As in the previous data set, both receivers were mounted on the rover so I can evaluate the accuracy of the solution by measuring the deviation from a perfect circle in the difference between the two receivers. In this case I really should use a sphere instead of a circle because, unlike the previous example, there is occasionally a significant elevation variation between the two receivers. Most of this occurs when the kayak is being rolled up and down over an embankment to get it in and out of the water. For now, I’ll just focus on the data taken while on the water and ignore the extra dimension.

Let’s start by running with the final code and configuration we ended up with in the demo1 code which is available in my Github repository (For now I am going to put aside the recent experiments I made with “fix-and-bump” and GLONASS AR). The ground track result is plotted below. This is not a good start! It’s better than the original default configuration, but not by much.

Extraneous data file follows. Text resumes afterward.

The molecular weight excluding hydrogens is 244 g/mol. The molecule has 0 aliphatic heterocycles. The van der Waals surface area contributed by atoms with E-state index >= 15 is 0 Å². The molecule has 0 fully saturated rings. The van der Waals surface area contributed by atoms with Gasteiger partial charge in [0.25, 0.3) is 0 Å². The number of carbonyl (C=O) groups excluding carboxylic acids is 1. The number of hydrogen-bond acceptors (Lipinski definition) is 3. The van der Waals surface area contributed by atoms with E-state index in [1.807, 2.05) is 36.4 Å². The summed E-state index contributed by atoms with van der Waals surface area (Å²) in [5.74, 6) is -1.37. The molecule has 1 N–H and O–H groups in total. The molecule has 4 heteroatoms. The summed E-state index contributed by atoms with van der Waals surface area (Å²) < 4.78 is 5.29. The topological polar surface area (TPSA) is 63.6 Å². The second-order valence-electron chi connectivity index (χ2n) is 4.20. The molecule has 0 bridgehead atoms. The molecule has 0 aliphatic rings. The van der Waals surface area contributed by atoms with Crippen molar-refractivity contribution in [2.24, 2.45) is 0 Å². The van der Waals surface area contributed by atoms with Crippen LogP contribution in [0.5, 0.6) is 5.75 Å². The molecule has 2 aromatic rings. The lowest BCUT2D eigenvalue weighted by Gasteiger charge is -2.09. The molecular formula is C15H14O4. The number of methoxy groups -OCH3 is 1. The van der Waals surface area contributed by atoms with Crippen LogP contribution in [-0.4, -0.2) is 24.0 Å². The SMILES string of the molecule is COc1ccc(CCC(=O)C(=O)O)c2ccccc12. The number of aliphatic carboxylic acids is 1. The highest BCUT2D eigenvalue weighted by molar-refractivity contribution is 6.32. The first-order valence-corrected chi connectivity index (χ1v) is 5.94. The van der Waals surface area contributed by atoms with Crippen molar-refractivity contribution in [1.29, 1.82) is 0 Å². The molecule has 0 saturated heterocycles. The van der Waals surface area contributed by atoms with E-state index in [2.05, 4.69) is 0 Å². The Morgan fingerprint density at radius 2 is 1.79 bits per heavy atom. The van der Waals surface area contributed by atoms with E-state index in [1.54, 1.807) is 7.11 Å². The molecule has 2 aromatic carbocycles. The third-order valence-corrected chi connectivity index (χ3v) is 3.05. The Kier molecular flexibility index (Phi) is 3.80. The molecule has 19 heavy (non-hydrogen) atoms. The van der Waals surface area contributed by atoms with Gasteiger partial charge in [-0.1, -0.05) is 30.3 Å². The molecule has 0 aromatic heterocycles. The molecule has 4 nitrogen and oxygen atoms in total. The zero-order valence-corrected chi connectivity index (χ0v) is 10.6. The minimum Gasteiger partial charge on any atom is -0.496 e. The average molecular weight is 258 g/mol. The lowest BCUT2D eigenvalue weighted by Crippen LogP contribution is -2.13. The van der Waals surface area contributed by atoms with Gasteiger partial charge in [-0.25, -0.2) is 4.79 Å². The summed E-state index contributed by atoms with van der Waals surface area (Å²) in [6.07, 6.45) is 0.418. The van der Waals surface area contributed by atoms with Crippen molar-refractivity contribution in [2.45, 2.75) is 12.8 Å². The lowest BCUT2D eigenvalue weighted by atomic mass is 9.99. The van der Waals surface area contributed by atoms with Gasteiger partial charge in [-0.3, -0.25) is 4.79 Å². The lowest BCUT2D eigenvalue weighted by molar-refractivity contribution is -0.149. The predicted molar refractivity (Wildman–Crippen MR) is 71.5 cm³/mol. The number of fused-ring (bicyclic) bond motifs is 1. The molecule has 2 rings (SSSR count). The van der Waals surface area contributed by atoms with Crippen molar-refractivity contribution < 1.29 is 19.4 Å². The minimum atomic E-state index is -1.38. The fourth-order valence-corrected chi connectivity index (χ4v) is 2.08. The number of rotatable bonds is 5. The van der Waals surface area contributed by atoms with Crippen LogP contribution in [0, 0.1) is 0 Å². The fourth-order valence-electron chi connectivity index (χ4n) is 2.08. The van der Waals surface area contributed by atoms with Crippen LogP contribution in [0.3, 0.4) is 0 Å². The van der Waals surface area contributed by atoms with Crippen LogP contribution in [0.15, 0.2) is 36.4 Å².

I’m always suspicious of fix-and-hold because of it’s tendency to lock to an incorrect fix so let’s first turn it off and see what happens. In the plot below, the solution was run after “pos2-armode” in the configuration file was changed from “fix-and-hold” to “continuous”.  Again, I am only plotting the time period when the kayak was on the water.



Much better! It looks like fix-and-hold is the culprit. In the demo1 changes, I added a couple of criteria (minfixsats, minholdsats) to try and prevent exactly this kind of issue but clearly my changes were not sufficient.

A quick analysis of the fix-and-hold enabled results shows that the fix criteria was met very early, while there was still large errors in all the kalman states. When fix-and-hold was disabled, these errors were only temporary, but when fix-and-hold was enabled, the states corrupted by the incorrect fix were locked in a short time later when the fix-and-hold criteria were met, and the solution never recovered. Based on the results obtained with fix-and-hold disabled, the rest of the changes in the demo1 code/configuration look like they are working well on this data set.

It really does not make sense to look for a fix while all the states are still converging so it might be reasonable to disable integer ambiguity resolution for some period of time at the beginning of the data until the states have time to converge. In this article, Carcanague lists disabling integer ambiguity resolution for the first three minutes of data as part of his procedure.